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Here's how
the advertising exec invented a
million-dollar rock

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By Paul Niemann

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"Place it on some old newspapers. The rock will require no further instruction."

-- from the Pet Rock Training Manual

"Two-thirds of a pun is p.u."

-- comment from your humble scribe's former college instructor

[MAY 20, 2004]  In 1975 a California advertising executive named Gary Dahl was telling some of his colleagues what he thought would be an ideal pet -- a Pet Rock. His friends didn't think of pursuing the idea, but the 37-year-old Dahl thought it had some potential. He didn't take the idea for granite -- I mean granted (bad pun No. 1).

The Pet Rock is one of the best-known fads of all time. The Pet Rock is to novelty gifts what a Rube Goldberg invention is to any type of system that requires about a dozen steps to achieve what should be a very simple task.

The Pet Rock is synonymous with inventions that made a fortune for the inventor, even though the Pet Rock technically wasn't an invention. This totally ridiculous idea succeeded because the only person who thought it made sense did a brilliant job of packaging and promoting it. Since this happened in the '70s, it's my journalistic duty to inform you that he was not stoned (bad pun No. 2) when he came up with the idea.

The feature that made the Pet Rock so attractive was the instruction manual and booklet that accompanied each rock. Retailing for $3.95, each of the rocks cost Dahl about a penny apiece. The Pet Rock Training Manual and the gift box -- shaped like a pet carrying case -- are what really made it a popular item, and they also made up the majority of Dahl's costs.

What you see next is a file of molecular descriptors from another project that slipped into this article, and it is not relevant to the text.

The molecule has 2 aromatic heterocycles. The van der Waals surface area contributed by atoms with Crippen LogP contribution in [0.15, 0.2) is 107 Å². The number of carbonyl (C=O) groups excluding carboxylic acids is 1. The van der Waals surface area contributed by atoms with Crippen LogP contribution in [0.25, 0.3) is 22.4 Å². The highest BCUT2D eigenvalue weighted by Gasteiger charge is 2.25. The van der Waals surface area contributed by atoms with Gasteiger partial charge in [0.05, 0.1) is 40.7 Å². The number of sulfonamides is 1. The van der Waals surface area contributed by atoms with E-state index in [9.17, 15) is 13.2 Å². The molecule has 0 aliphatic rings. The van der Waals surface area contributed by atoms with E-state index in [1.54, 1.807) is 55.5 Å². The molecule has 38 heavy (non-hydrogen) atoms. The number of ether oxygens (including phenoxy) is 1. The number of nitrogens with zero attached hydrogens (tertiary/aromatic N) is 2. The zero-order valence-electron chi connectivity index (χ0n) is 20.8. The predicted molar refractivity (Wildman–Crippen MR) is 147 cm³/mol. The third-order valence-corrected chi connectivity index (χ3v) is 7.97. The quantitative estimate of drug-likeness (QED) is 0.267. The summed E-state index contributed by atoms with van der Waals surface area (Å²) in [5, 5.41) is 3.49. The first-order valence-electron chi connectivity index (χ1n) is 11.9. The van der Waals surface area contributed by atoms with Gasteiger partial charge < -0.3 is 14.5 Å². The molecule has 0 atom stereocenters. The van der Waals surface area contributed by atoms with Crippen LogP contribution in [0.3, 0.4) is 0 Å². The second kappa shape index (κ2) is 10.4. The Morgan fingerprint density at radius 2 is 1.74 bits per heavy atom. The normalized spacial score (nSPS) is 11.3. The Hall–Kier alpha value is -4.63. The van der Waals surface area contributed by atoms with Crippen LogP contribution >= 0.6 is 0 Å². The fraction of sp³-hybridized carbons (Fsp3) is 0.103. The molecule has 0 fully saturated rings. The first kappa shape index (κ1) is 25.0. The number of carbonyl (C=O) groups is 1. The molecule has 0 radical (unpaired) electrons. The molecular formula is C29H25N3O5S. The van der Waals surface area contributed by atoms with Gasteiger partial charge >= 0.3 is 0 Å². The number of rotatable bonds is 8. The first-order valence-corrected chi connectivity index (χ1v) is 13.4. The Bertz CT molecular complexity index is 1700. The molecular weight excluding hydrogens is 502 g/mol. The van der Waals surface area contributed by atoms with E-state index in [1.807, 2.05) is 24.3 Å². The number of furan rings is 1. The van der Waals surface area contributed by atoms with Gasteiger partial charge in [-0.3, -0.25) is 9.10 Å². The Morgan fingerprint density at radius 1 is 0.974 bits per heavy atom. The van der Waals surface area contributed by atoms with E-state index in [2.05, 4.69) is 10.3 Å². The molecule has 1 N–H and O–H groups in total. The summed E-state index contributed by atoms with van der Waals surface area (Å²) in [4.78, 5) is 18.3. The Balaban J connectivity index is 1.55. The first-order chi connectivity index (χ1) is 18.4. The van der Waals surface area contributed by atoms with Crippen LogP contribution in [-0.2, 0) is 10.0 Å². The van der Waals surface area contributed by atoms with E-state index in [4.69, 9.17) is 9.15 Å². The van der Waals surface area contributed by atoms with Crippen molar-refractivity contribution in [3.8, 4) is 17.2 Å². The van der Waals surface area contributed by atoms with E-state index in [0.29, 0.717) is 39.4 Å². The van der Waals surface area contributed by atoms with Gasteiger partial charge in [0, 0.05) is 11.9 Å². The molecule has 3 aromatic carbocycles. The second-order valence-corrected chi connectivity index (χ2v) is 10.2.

The fact that people would pay for something as simple as a rock has caused many would-be inventors to scratch their heads and ask, "Why didn't I think of that?"

The Pet Rock was originally conceived as a parody of a dog training manual, and it went on to outsell other '70s fads such as lava lamps and mood rings. It did not have the staying power of some of the best fads of the '60s such as the Slinky, the Hula-Hoop or the Frisbee, though. Its meteoric rise (bad pun No. 3) commanded even more attention than Rubik's Cube or Cabbage Patch Kids of the '80s.


[to top of second column in this article]

Dahl introduced the Pet Rock at a San Francisco gift show in 1975 and began writing up orders immediately. A major reason why he was able to sell so many rocks was because he received so much media exposure, including:

--A half-page story in Newsweek.

--Two appearances on "The Tonight Show" with Johnny Carson.

--Stories in three-fourths of the daily newspapers in the United States.

In fact, with all of the media exposure his Pet Rock received, I doubt if he spent a dime on advertising. He became a millionaire from his idea by selling more than a million rocks at a profit of $1.05 each. In the process, he became a legend of nearly mythical proportions. Other inventors have made a fortune with their products, but it takes a genius to squeeze a fortune out of a rock!

As is the custom with fads, the popularity of the Pet Rock fell just as quickly as it began. By early 1976, just five months after it hit America like an asteroid, the Pet Rock phenomenon had faded away.

Where is the inventor now?

Gary Dahl runs his own ad agency in California. He also wrote a book for the popular "Dummies" series, called "Advertising for Dummies."

If you're keeping score at home, there were three really bad puns in this story and, counting the asteroid comment, one pretty good metaphor.

[Paul Niemann]

Paul Niemann is the author of "Invention Mysteries -- The Little-Known Stories Behind Well-Known Inventions." He can be reached at niemann7@inventionmysteries.com.

Copyright Paul Niemann 2004

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